Antique paisley shawls can adorn a wall, complement country clothes

Shawls play a dual role: In the fashion world, Parisian couturiers are touting them this fall with swirling skirts and other voluminous fashions. and in the antique world, paisley shawls are eagerly sought.

According to a survey taken by Phillips, the New York and English auction house, 18th- and 19th-century paisley shawls are "items to watch in 1981."

Paisley shawls originated in the early 1800s in the town of Paisley, Scotland , which began the manufacture of the loom-woven woolen shawls with a "palm" (or "pine" as it is sometimes called) design. Soon the woolen shawls acquired the name of the town where they were made, and the "palm" design became the paisley pattern. the shawls were intended as a substitute for the more expensive cashmere shawls popular at the time which could cost from $5,000 dollars.

On her first trip to Scotland, Queen Victoria wore one of these handsome paisley shawls -- an act of royal courtesy, but one which enhanced the British textile trade and the wearing of paisley shawls. It has been told that the Scottish shawl gave a husband, badgered by his wife for an Indian cashmere one, the opportunity to say, "The paisley shawl is good enough for Queen Victoria. Certainly it is good enough for you."

During Victorian years and the early 1900s, paisley shawls often graced parior and living room tables. Fringed, embroidered silk shawls frequently rested on baby grand pianos during the 1920s.

A paisley shawl can be as decoratively used in a contemporary home. A not-too-large shawl used as a wall hanging in a room of stark furnishings brings warmth and pattern. And, in a home emphasizing the country look, a paisley shawl imparts cozy charm when covering a table graced with brass candlesticks or a brass lamp.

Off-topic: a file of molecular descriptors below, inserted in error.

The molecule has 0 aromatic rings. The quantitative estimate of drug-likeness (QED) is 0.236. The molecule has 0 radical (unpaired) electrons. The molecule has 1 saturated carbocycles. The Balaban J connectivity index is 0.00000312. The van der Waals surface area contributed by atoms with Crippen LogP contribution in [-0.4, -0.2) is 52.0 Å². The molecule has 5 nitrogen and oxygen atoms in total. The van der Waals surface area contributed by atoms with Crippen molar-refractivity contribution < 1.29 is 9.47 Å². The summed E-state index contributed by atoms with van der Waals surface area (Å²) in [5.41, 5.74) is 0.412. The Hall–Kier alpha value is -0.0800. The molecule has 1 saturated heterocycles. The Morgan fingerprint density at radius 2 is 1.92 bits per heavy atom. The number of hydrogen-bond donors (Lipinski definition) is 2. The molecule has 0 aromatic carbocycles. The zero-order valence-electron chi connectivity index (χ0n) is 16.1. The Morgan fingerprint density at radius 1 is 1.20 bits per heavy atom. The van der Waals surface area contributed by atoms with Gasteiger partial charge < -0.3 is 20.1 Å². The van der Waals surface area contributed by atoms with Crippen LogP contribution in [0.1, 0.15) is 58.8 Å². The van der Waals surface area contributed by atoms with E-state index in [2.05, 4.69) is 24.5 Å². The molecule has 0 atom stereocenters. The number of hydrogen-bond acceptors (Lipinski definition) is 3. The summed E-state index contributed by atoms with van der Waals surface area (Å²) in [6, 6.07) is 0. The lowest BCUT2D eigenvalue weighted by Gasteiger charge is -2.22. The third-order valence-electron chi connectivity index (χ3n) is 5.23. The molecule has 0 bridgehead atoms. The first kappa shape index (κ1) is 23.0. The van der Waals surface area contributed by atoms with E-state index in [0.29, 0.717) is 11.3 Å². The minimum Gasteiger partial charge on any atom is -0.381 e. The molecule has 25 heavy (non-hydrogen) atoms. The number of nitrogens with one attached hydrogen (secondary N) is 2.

These days, however, it is not easy to find shawls that are in good conditions. During the 1880s and during earlier years of the 19th century, numerous shawls were cut up and used for draperies, to upholster chairs, and for pocketbooks, skirts, and wraps. And the number of shawls was further diminished by moths that enjoyed hearty repasts from them.

Pieces cut from a paisley shawl which has deteriorated may be effectively utilized for pillows. such pieces may be also used for tote bags to coordinate with country clothes or to complement a gray flannel suit. Vests, skirts, and handbags made from these remnants also amke distinctive accessories.

One of the best places to acquire a shawl is at an antique show, especially one geared to the exhibiting and selling of primitive furnishings. But before buying one hold the shawl to the light so that moth holes can be more easily detected. Most Indian cashmere shawls are in museums, but a desirable Scottish paisley can be obtained for about $250 and upward.

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